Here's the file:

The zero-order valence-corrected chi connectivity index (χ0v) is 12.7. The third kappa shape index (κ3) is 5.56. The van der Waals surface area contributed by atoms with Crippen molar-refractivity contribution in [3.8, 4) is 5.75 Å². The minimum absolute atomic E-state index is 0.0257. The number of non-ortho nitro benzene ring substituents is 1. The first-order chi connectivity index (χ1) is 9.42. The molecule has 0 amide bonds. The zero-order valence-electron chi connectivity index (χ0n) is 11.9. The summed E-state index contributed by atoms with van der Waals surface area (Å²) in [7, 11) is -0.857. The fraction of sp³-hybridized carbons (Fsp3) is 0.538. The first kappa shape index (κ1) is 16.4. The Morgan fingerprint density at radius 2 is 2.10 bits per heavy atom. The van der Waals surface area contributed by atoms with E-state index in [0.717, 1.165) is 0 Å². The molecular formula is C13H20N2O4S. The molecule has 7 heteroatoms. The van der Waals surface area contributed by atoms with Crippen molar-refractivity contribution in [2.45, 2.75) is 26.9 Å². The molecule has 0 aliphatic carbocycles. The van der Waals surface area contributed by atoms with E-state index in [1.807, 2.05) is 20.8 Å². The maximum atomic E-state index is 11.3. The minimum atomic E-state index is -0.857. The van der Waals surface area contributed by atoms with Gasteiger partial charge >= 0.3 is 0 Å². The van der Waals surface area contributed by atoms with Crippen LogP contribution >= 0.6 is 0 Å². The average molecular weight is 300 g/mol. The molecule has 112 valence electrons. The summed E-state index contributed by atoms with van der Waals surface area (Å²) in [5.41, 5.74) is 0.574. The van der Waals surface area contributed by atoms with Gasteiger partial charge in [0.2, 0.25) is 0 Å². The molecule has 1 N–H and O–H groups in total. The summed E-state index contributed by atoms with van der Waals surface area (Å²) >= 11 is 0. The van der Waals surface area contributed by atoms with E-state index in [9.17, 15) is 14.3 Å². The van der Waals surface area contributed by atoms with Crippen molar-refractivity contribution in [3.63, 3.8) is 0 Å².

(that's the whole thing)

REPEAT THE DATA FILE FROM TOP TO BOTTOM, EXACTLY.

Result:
The zero-order valence-corrected chi connectivity index (χ0v) is 12.7. The third kappa shape index (κ3) is 5.56. The van der Waals surface area contributed by atoms with Crippen molar-refractivity contribution in [3.8, 4) is 5.75 Å². The minimum absolute atomic E-state index is 0.0257. The number of non-ortho nitro benzene ring substituents is 1. The first-order chi connectivity index (χ1) is 9.42. The molecule has 0 amide bonds. The zero-order valence-electron chi connectivity index (χ0n) is 11.9. The summed E-state index contributed by atoms with van der Waals surface area (Å²) in [7, 11) is -0.857. The fraction of sp³-hybridized carbons (Fsp3) is 0.538. The first kappa shape index (κ1) is 16.4. The Morgan fingerprint density at radius 2 is 2.10 bits per heavy atom. The van der Waals surface area contributed by atoms with E-state index in [0.717, 1.165) is 0 Å². The molecular formula is C13H20N2O4S. The molecule has 7 heteroatoms. The van der Waals surface area contributed by atoms with Crippen molar-refractivity contribution in [2.45, 2.75) is 26.9 Å². The molecule has 0 aliphatic carbocycles. The van der Waals surface area contributed by atoms with E-state index in [1.807, 2.05) is 20.8 Å². The maximum atomic E-state index is 11.3. The minimum atomic E-state index is -0.857. The van der Waals surface area contributed by atoms with Gasteiger partial charge >= 0.3 is 0 Å². The van der Waals surface area contributed by atoms with Crippen LogP contribution >= 0.6 is 0 Å². The average molecular weight is 300 g/mol. The molecule has 112 valence electrons. The summed E-state index contributed by atoms with van der Waals surface area (Å²) in [5.41, 5.74) is 0.574. The van der Waals surface area contributed by atoms with Gasteiger partial charge in [0.2, 0.25) is 0 Å². The molecule has 1 N–H and O–H groups in total. The summed E-state index contributed by atoms with van der Waals surface area (Å²) >= 11 is 0. The van der Waals surface area contributed by atoms with E-state index in [9.17, 15) is 14.3 Å². The van der Waals surface area contributed by atoms with Crippen molar-refractivity contribution in [3.63, 3.8) is 0 Å².